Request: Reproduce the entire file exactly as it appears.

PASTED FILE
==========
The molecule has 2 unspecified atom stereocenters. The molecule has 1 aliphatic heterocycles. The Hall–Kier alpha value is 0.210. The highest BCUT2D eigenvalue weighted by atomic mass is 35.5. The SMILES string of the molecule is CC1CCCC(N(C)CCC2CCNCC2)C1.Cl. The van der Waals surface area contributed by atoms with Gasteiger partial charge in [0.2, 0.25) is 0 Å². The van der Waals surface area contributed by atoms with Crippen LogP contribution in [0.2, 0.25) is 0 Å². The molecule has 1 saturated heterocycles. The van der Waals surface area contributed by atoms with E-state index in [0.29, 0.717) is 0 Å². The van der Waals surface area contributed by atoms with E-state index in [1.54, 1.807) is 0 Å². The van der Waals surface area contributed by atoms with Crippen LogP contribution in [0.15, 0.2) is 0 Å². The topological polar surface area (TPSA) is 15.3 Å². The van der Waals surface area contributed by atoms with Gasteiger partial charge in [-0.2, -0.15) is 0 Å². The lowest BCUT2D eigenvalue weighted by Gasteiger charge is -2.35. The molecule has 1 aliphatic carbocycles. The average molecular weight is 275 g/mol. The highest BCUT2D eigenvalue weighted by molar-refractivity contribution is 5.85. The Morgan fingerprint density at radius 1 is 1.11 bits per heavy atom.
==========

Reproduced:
The molecule has 2 unspecified atom stereocenters. The molecule has 1 aliphatic heterocycles. The Hall–Kier alpha value is 0.210. The highest BCUT2D eigenvalue weighted by atomic mass is 35.5. The SMILES string of the molecule is CC1CCCC(N(C)CCC2CCNCC2)C1.Cl. The van der Waals surface area contributed by atoms with Gasteiger partial charge in [0.2, 0.25) is 0 Å². The van der Waals surface area contributed by atoms with Crippen LogP contribution in [0.2, 0.25) is 0 Å². The molecule has 1 saturated heterocycles. The van der Waals surface area contributed by atoms with E-state index in [0.29, 0.717) is 0 Å². The van der Waals surface area contributed by atoms with E-state index in [1.54, 1.807) is 0 Å². The van der Waals surface area contributed by atoms with Crippen LogP contribution in [0.15, 0.2) is 0 Å². The topological polar surface area (TPSA) is 15.3 Å². The van der Waals surface area contributed by atoms with Gasteiger partial charge in [-0.2, -0.15) is 0 Å². The lowest BCUT2D eigenvalue weighted by Gasteiger charge is -2.35. The molecule has 1 aliphatic carbocycles. The average molecular weight is 275 g/mol. The highest BCUT2D eigenvalue weighted by molar-refractivity contribution is 5.85. The Morgan fingerprint density at radius 1 is 1.11 bits per heavy atom.